|[AMRadio] antenna tuners|
garyschafer at comcast.net
Fri Apr 21 12:17:48 EDT 2006
> -----Original Message-----
> From: amradio-bounces at mailman.qth.net [mailto:amradio-
> bounces at mailman.qth.net] On Behalf Of kenw2dtc
> Sent: Friday, April 21, 2006 11:31 AM
> To: garyschafer at comcast.net; Discussion of AM Radio
> Subject: Re: [AMRadio] antenna tuners
> Gary K4FMX said:
> > By having the meter in the shack showing a low swr or finding the
> > frequency
> > where the swr dips does not mean that is where the antenna is resonant.
> > only means that is the frequency where the impedance is transformed to
> > best
> > match the transmitter. It is not necessarily the resonant frequency of
> > antenna.
> Would you agree that if the SWR was less than 1.5:1 at a given frequency
> that one could say that the "ANTENNA SYSTEM" was resonant at that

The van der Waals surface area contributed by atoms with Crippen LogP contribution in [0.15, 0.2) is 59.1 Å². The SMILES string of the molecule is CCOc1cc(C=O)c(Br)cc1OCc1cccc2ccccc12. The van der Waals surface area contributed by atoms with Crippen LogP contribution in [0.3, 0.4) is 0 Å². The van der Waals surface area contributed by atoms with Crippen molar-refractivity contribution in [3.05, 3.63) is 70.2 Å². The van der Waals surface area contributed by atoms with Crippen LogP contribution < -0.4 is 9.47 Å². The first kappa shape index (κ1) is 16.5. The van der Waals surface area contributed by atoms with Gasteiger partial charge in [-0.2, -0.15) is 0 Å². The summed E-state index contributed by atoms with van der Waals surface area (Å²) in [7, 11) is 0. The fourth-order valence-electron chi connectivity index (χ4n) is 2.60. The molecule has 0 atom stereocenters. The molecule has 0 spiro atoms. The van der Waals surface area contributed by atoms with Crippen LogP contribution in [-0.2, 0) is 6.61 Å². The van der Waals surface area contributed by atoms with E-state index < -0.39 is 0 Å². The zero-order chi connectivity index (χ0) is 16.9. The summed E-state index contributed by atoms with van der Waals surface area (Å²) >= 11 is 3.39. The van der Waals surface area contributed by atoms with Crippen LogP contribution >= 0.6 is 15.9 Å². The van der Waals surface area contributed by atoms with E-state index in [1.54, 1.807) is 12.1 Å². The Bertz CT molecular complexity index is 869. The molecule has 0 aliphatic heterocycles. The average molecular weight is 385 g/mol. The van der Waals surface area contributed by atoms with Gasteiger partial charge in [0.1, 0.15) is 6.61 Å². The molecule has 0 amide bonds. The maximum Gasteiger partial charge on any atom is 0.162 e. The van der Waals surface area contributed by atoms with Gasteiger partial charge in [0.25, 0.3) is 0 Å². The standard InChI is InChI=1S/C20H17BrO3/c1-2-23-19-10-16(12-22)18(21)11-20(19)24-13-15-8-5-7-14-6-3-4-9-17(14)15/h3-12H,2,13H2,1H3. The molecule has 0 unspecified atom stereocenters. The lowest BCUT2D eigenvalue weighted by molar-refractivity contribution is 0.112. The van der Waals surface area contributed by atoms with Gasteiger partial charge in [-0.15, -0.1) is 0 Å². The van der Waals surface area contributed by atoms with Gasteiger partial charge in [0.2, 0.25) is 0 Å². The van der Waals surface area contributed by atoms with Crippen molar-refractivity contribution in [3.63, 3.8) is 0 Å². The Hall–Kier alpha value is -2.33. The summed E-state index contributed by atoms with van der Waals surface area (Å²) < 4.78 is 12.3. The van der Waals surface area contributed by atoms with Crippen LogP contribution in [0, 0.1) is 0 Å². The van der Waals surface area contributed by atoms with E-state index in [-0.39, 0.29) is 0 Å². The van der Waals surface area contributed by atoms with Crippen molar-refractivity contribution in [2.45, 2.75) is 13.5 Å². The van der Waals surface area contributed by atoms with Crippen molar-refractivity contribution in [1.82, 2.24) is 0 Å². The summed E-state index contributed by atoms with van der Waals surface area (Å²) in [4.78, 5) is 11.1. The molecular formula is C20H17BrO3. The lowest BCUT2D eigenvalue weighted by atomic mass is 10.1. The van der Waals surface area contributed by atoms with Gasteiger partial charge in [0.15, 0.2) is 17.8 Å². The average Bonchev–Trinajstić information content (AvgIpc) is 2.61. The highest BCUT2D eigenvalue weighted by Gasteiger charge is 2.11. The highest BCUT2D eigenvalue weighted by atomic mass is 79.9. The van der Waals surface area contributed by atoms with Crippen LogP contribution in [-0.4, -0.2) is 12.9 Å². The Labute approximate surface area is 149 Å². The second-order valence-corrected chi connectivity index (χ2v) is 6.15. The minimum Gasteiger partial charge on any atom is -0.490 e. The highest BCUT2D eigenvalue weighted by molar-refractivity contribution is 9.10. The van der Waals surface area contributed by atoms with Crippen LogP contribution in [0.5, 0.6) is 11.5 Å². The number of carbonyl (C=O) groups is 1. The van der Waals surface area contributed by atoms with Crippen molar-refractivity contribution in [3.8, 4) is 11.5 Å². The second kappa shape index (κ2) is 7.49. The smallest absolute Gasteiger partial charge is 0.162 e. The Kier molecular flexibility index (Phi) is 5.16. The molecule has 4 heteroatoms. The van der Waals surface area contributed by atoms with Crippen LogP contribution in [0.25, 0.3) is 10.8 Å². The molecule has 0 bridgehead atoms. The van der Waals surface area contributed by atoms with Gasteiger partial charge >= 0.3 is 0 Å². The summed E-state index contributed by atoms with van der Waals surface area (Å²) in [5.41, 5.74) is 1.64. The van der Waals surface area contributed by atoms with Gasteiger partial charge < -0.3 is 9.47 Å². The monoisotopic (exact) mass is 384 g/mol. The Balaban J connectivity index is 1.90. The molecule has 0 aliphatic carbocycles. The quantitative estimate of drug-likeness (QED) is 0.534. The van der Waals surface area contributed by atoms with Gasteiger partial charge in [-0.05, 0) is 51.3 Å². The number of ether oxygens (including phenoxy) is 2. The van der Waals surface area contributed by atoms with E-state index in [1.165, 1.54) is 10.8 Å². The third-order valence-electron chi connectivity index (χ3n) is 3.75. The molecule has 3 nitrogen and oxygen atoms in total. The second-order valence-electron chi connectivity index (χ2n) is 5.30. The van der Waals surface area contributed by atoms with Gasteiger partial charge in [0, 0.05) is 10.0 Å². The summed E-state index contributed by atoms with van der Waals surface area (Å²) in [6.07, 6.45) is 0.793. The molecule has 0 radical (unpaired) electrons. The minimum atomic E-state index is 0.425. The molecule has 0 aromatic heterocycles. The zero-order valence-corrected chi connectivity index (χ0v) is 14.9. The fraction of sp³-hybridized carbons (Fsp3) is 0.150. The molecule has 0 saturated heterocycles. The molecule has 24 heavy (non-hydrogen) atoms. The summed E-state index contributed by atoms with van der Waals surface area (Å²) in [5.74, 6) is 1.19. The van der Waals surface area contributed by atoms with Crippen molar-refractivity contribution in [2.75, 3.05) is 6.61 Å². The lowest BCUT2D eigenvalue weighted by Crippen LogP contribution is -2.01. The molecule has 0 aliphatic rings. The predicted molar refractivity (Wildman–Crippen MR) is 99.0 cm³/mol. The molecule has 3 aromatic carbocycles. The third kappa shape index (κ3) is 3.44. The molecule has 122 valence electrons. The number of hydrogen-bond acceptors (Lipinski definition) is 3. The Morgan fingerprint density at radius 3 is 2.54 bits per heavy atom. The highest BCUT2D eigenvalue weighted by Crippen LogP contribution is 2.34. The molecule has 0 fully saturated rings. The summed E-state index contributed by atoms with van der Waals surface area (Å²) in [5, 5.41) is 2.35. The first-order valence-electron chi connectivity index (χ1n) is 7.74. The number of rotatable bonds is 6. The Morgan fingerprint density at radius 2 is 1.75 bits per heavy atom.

> frequency? Would you also agree that the antenna would take the same
> power, minus the feedline loss, as if the antenna were resonant?
> Ken W2DTC
You could say anything you want. You could employ an antenna tuner to an
antenna and line that by themselves have 20:1 swr at 50 ohms and tune the
tuner until there is 1:1 coming out of it. You could then say that your
"antenna system" was resonant.
If the plate tuning network on your transmitter would match that same
antenna and feed line directly without the antenna tuner, you could again
say that your "antenna system" was resonant.
It all depends on how much you want to include as your "antenna system".
As long as you don't confuse yourself as to what is really happening at the
My original comments were addressing the question of whether or not the
antenna itself needed to be resonant for maximum performance. Which it does
not have to be.
Antenna resonance has nothing to do with the "amount of power that an
antenna will take". The amount of power it will take has only to do with the
construction of the antenna itself. Will it arc somewhere or melt the wire
The amount of power that the feed line will take (over a flat line)is
largely determined by the swr on the line. How hot it will get from the
added current as a result of the swr or if it will arc from the added
voltage due to high swr.
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